2013 Summer REU

Summer Research Experience for Undergraduates


2013 Program Schedule

2013 Summer REU Student Information & Personal Statement

Name: Shayla BreedloveDSC04951

Undergraduate Institution: The Ohio State University

Major: Electrical and Computer Engeneering and Physics

REU Advisor: Dr. Paul Berger

Project Title: Optimization of Few Layer Graphene                 Growth with Nickel Catalyst

Abstract: Graphene, the two-dimensional carbon lattice with many unique chemical and physical properties has sparked great interest among researchers. The large scale synthesis of the material has not been achieved thus far. Few-layer graphene ( around 4 or 5 layers thick) grown on a nickel catalyst possess rather low sheet resistance and high transparency. These characteristic are the characteristics we hope to grow the graphene for use in organic photovoltaic devices. We found that graphene growth can be carried out on a nickel deposition on a silicon wafer via Chemical Vapor Deposition (CVD). Thus, the production of graphene can become more cost effective.

Name: Joan LeeDSC04783

Undergraduate Institution: The Ohio State University

Major: Welding Engeneering

REU Advisor: Dr. Dave McComb

Project Title: Characterization of Interface Between NovaMin and Dentin

Abstract: Teeth sensitivity occurs when the enamel is worn away and the nerve endings at the end of the dentin tubules are exposed. NovaMin is a dental product that is used to reduce teeth sensitivity by remineralizing the teeth, specifically dentin. Previous studies show that NovaMin occludes dentin tubules, however, there is lack of data proving how NovaMin bonds to dentin. The hydroxylapatite formed by NovaMin is the same natural hydroxylapatite in dentin. This study aims to differentiate and characterize the hydroxylapatite formed in the interface between NovaMin and dentin.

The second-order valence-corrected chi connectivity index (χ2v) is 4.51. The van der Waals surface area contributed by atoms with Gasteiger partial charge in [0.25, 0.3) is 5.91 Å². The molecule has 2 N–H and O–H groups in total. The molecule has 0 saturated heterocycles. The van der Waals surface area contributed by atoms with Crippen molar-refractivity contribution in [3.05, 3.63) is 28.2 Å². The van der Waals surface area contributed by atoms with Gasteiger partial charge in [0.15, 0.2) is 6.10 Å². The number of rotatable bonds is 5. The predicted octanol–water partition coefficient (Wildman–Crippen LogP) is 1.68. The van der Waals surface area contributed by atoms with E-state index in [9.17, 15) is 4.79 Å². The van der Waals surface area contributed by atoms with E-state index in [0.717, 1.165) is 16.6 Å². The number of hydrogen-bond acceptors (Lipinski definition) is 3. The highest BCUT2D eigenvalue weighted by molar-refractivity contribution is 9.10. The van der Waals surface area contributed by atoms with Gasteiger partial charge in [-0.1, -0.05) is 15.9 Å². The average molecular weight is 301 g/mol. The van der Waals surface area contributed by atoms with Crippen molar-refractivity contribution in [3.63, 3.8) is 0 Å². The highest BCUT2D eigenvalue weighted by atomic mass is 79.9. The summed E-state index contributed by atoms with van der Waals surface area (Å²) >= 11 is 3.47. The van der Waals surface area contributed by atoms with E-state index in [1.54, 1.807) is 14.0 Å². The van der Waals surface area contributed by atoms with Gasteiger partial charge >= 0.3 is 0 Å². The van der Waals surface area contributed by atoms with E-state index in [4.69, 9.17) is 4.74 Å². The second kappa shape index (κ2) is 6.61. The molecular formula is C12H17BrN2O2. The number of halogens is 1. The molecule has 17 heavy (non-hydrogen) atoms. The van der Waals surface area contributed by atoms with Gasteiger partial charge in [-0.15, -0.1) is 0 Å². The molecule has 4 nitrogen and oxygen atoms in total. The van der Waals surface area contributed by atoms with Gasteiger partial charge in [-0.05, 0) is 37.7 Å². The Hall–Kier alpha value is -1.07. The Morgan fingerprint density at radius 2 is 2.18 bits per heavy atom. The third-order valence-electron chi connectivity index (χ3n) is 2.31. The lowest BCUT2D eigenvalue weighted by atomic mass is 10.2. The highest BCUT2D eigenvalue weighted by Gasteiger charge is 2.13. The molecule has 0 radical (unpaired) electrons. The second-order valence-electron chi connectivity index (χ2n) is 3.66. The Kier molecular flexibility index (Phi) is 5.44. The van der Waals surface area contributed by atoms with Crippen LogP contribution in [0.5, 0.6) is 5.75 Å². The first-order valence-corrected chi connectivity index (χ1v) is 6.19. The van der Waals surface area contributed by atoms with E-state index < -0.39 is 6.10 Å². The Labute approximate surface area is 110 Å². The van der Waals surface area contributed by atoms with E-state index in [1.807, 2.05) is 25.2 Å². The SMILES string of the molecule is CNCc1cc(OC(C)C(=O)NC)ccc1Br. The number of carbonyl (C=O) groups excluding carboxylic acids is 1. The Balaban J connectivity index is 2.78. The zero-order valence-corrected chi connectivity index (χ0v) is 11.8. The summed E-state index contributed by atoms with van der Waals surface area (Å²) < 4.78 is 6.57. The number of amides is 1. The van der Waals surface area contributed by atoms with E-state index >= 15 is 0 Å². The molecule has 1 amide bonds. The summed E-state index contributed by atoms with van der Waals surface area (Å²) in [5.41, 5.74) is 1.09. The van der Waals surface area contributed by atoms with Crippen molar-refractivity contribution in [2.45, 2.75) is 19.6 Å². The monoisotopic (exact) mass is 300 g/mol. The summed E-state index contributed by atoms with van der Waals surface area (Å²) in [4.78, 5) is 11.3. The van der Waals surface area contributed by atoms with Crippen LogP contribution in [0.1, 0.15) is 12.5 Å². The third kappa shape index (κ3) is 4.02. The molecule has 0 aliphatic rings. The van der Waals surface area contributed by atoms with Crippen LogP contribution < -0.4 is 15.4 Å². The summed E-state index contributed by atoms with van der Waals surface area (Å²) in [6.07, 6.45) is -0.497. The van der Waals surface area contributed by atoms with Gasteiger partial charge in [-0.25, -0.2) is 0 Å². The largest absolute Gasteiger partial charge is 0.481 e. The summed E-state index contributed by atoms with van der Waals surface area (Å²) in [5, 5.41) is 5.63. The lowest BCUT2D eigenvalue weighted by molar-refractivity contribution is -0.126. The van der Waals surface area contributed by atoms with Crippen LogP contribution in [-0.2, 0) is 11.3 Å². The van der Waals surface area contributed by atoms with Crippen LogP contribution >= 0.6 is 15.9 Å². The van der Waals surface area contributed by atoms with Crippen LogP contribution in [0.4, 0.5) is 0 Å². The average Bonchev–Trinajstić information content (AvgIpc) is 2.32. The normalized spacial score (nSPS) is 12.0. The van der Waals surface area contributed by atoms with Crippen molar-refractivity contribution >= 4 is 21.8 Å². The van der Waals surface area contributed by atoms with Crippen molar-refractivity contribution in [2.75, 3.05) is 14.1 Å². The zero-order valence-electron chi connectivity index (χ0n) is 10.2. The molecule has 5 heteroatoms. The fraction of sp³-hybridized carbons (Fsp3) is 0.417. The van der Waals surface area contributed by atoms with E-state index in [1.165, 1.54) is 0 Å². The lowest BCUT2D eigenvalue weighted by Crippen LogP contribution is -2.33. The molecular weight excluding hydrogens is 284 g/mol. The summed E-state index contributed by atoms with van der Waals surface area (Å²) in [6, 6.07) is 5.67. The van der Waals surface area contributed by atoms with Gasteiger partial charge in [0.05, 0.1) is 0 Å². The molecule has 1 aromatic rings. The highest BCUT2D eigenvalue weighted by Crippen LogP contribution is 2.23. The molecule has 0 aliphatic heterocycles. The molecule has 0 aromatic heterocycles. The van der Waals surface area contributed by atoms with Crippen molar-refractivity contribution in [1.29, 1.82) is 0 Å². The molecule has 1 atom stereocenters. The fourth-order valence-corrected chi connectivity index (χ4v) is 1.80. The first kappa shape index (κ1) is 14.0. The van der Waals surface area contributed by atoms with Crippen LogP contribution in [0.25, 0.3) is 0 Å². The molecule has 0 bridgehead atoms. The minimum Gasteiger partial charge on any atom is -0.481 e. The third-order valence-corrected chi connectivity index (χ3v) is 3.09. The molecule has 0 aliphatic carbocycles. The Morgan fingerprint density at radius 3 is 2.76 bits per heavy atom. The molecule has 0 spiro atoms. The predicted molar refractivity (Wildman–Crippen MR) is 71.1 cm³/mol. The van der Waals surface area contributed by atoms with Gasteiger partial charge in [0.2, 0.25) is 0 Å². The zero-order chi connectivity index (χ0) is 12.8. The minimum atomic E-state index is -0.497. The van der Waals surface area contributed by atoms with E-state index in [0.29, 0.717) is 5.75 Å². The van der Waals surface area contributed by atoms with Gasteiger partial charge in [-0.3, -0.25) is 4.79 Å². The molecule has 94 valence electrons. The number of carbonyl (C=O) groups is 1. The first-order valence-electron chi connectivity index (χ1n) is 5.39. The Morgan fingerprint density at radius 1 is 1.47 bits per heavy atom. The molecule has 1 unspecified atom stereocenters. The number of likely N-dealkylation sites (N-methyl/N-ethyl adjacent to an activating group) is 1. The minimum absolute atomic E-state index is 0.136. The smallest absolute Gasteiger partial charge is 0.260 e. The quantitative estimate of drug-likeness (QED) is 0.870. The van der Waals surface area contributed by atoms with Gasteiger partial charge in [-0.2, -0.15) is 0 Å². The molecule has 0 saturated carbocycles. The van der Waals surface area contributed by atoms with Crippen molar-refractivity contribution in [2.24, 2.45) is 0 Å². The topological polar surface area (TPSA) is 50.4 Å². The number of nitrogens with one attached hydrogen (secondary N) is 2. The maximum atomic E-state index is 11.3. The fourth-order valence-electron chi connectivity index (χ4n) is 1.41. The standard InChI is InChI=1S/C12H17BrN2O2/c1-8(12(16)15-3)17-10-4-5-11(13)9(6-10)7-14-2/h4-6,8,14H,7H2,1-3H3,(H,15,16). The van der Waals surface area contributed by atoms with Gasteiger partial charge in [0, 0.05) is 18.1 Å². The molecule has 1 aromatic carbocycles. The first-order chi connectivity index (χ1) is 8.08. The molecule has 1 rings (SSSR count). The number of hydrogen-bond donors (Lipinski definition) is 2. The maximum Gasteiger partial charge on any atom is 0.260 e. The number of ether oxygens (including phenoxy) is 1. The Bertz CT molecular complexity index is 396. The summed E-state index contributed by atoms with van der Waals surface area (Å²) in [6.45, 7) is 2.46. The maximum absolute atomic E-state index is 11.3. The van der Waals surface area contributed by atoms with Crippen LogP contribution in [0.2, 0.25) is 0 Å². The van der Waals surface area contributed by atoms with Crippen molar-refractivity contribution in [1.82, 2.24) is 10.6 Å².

Name: Natalie Zaborski

Undergraduate Institution: The Ohio State University

Major: Engeneering

REU Advisor: Dr. Carlos Castro

Project Title: Calibration of DNA Origami Force Transducers with Fluid Dynamics and Fluorescence

Abstract: Our research has utilized DNA origami to create structures that measure small forces. The analogue force transducer design was optimized and a process for assembling flow cells to calibrate the transducers was created by using chemical properties to attach the structures to the base of a flow cell. A force in the form of a liquid buffer will be applied to tug on attached beads and thus apply a force to the transducers. They will be viewed on a fluorescent microscope to determine their length and calibration. Calibration allows the transducers to be functional and applied to cancer cell research in the near future.

DSC04855Name: Evann Comeaux

Undergraduate Institution: Langston University

Major: Chemistry

REU Advisor: Dr. Pat Woodward

Project Title: Discovery of Novel Lanthanum Ruthenate Phase La2.5RuO6.25

Abstract: A new lanthanum ruthenate phase was discovered, La2.5RuO6.25. Preliminary characterization was conducted. Magnetic measurements indicate paramagnetism to low temp. where a ZFC/FC divergence indicates spin freezing at 10K. Future work will be needed to fully characterize the crystal structure and properties of this new compound.

DSC04745Name: Allan Leishman

Undergraduate Institution: Kent State University

Major: Physics

REU Advisor: Dr. Ezekiel Johnston-Halperin

Project Title: A Clean Sheet: Removal of PMMA from CVD Graphene